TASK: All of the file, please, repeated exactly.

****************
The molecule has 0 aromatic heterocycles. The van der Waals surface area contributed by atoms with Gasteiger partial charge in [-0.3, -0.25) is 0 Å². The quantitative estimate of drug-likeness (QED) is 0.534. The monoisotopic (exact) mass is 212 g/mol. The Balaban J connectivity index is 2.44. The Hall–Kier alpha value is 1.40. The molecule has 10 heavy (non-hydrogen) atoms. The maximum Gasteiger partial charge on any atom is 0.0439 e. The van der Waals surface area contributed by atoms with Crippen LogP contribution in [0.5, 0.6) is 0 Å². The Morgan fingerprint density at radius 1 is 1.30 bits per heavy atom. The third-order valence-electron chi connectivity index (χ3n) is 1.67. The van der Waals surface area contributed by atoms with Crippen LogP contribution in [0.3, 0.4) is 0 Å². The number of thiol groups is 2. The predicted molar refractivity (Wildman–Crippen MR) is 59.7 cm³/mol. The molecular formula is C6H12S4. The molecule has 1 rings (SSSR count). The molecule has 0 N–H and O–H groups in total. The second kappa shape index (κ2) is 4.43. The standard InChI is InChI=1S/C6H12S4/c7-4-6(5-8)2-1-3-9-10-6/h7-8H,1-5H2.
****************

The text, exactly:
The molecule has 0 aromatic heterocycles. The van der Waals surface area contributed by atoms with Gasteiger partial charge in [-0.3, -0.25) is 0 Å². The quantitative estimate of drug-likeness (QED) is 0.534. The monoisotopic (exact) mass is 212 g/mol. The Balaban J connectivity index is 2.44. The Hall–Kier alpha value is 1.40. The molecule has 10 heavy (non-hydrogen) atoms. The maximum Gasteiger partial charge on any atom is 0.0439 e. The van der Waals surface area contributed by atoms with Crippen LogP contribution in [0.5, 0.6) is 0 Å². The Morgan fingerprint density at radius 1 is 1.30 bits per heavy atom. The third-order valence-electron chi connectivity index (χ3n) is 1.67. The van der Waals surface area contributed by atoms with Crippen LogP contribution in [0.3, 0.4) is 0 Å². The number of thiol groups is 2. The predicted molar refractivity (Wildman–Crippen MR) is 59.7 cm³/mol. The molecular formula is C6H12S4. The molecule has 1 rings (SSSR count). The molecule has 0 N–H and O–H groups in total. The second kappa shape index (κ2) is 4.43. The standard InChI is InChI=1S/C6H12S4/c7-4-6(5-8)2-1-3-9-10-6/h7-8H,1-5H2.